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people, Where is their God? Then will the Lord be jealous for His land, and pity His people."
But if, ( England, all the warnings of thy God are lost upon thee, then thy doom is sure. Loaded as thou hast been with privileges and mercies, and blessings, and not having used them, as thou oughtest to have done, to the honour of the bounteous Giver, “ it shall be more tolerable for the land of Sodom and Gomorrha in the day of judgment than for Thee.”
NUNTINGDON; PRINTED BY ROBERT EDIS, NIGH STATET.
POPERY, WHETHER OF PAST, OR OF PRESENT TIMES,
AND TO OBSTRUCT ITS FREE DIFFUSION.
PREACHED ON SUNDAY, OCTOBER 4, 1835,
IN ALL SAINTS' CHURCH, WORCESTER,
REV. T. DAVIS, A. M.
CURATE OF ALL SAINTS'.
PUBLISHED BY R. CHILD, 66, HIGH-STREET.
SOLD IN LONDON,
PRICE ONE SHILLING.
II. THESS. II. 1.
BRETHREN, PRAY FOR US, THAT THE WORD OF THE
LORD MAY HAVE FREE COURSE, AND BE GLORIFIED.
Of all the many and blessed effects, which the reception of the gospel has upon the heart, there is none more lovely than the interest it awakens in the welfare of the whole of the human family. Immediately that a penitent sinner has himself “ tasted that the Lord is gracious,” there is opened in his bosom a fountain of benevolence-of pure, disinterested benevolence—which never fails to pour forth a gradually increasing stream. He is no longer satisfied, as aforetime, with ministering to the happiness of the home where he dwells,—tho' there assuredly will be spent his first, his best, his most constant efforts,—but in the remotest corners of the globe he feels that he has a neighbour, and a brother, and thither, therefore, would he extend, with a cheerful heart, and a liberal hand, those precious waters of salvation which have so greatly enriched himself. He desires, and prays, that the word of the Lord may spread abroad; may have free course ;* and be glorified in the salvation of souls, whose praises shall eternally glorify God. Uniformly will this be found to be the fruit of genuine piety.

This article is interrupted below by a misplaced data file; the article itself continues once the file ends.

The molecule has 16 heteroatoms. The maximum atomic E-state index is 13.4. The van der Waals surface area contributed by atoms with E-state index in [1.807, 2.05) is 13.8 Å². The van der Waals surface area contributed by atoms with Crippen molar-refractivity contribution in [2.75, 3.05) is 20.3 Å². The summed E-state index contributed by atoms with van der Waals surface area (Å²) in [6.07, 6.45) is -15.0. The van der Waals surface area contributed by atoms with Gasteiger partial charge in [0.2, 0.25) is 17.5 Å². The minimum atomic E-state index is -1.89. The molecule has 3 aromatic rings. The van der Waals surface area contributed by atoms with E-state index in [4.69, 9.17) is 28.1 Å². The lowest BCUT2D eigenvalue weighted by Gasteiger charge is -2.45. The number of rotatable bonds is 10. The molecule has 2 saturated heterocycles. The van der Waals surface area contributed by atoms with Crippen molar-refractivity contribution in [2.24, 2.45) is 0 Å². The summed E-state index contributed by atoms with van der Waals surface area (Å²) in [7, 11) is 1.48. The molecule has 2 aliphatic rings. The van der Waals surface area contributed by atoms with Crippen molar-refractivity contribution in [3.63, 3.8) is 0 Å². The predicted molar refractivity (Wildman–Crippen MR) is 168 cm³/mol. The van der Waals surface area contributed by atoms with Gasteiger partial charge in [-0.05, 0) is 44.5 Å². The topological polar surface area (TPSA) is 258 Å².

* Literally may run as in the margin of our Bibles.
In the case of the eminent Apostle, whose language is the text of our discourse, this expansive charity of the gospel is exhibited in all its fulness. It were impossible to view him, beaten with rods, stoned, and shipwrecked; in journeyings often, in perils of waters, in perils of robbers, in perils by his own countrymen, in perils by the heathen, in perils in the city, in perils, in a word, of every description ;-it were impossible to look on these things, remembering wherefore they were incurred and endured, without being filled with admiration of his ardent and overflowing love. His was, indeed, gospel charity. Like his clivine and beloved Master, he went about doing good. Reproaches, contempt, derision, and cruelty, seemed but to render him doubly zealous: they could not extinguish his affection: they were but as fuel, which, thrown upon a flame, checks it for a moment, to rise the brighter. To save the immortal souls of men, he would, as he himself declares, in language of surpassing beauty, “very gladly spend, and be spent; though the more abundantly he loved them, the less he were loved.”
I wish you to notice this especially—to poncler it well—and then to remark, how this love affected his preaching. You will find, that whilst with unsparing hand he sowed the precious seed of the gospel, never was mortal more resolute than he, in tearing up weeds and tares by the roots. He was not content with publishing truth: he struggled and combated with
The one he diffused, “gentle as a nurse, fondly cherishing her children:” the other he took in his giant